indirectly enforce the workflow I had in mind by making sure users started at

the correct status.

I was fortunate enough to be able to outsource some of the early data access

work to a contractor I had worked with many times before and I provided him with

a copy of my docs. Some time later after that initial work was done I was doing

some testing and was not getting the expected results. Digging in to the problem

a bit I found that the test row I had added and expected to see was being

excluded due to a where clause built around the dateadded column. Looking a

little further I finally found the problem in the stored procedure used to add

the row, he had explicitly specified getdate()!

Talk about an "aha" moment. My first thought was that using GetDate() made

sense in his context. Most of us use it routinely and he had worked with me

before when I used it, and of course I had not documented that I was using UTC

for dates throughout. So my fault, and easy enough to fix.

But wait, there's more. Even if he had used GetUTCDate, to me it would have

been bad coding. The column had a default and it would never make sense outside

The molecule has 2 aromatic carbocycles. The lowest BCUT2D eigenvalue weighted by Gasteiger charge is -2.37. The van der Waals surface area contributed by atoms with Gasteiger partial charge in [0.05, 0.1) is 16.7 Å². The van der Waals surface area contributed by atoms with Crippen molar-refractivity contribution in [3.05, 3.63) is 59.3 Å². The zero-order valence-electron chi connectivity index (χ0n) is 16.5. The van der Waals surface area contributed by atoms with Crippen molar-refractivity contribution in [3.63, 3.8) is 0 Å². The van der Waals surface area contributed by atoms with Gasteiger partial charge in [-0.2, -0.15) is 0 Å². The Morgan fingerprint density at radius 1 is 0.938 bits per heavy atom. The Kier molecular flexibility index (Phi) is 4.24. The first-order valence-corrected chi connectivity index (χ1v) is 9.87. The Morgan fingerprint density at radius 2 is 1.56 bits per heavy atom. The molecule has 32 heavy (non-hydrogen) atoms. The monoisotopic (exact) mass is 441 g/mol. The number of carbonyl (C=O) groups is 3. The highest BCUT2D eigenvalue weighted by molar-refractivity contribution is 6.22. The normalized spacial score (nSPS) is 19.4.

of some type of administrative action to enter a different value for the date

the record was added, so I would have just omitted the column from the insert

altogether. A middle of the road approach would have been to use the DEFAULT

keyword as the value for the date. The worst part is that if I changed the

default on the table, perhaps to reflect a change in the business approach, the

stored procedure would still be implementing the original behavior.

I think that we wind up with four possible philosophies:

  • Defaults are set for a reason, overriding is treason! Columns with

    default values should be excluded from all insert statements

  • Defaults are ok, you can include columns with defaults in your insert,

    but if you truly want the default value the correct way is to use the

    DEFAULT keyword

  • Defaults are evil. Most likely you would set the column as not null and

    force whoever is writing the insert to do the homework required to figure

    out what a good initial value is or where it should come from.

  • Chaos, where everyone does it however they like on the project!

Aside from avoiding chaos, I'm not sure which to recommend. I've used

defaults for a long time and am used to working that way, but is it helpful or

confusing behavior? Or is it just a matter of setting the standards up front so

there is no collision of philosophies? One downside to not using defaults is you

would no longer be able to do "insert into table default values" which I find

useful when generating a few rows for testing, but have never used in production

code. You could enforce defaults via an instead of trigger, but that seems like

a lot of work that you may regret at some point anyway.

Is it a Zen question, or is there really a right answer? I'm looking forward

to your comments so that we can figure it out together!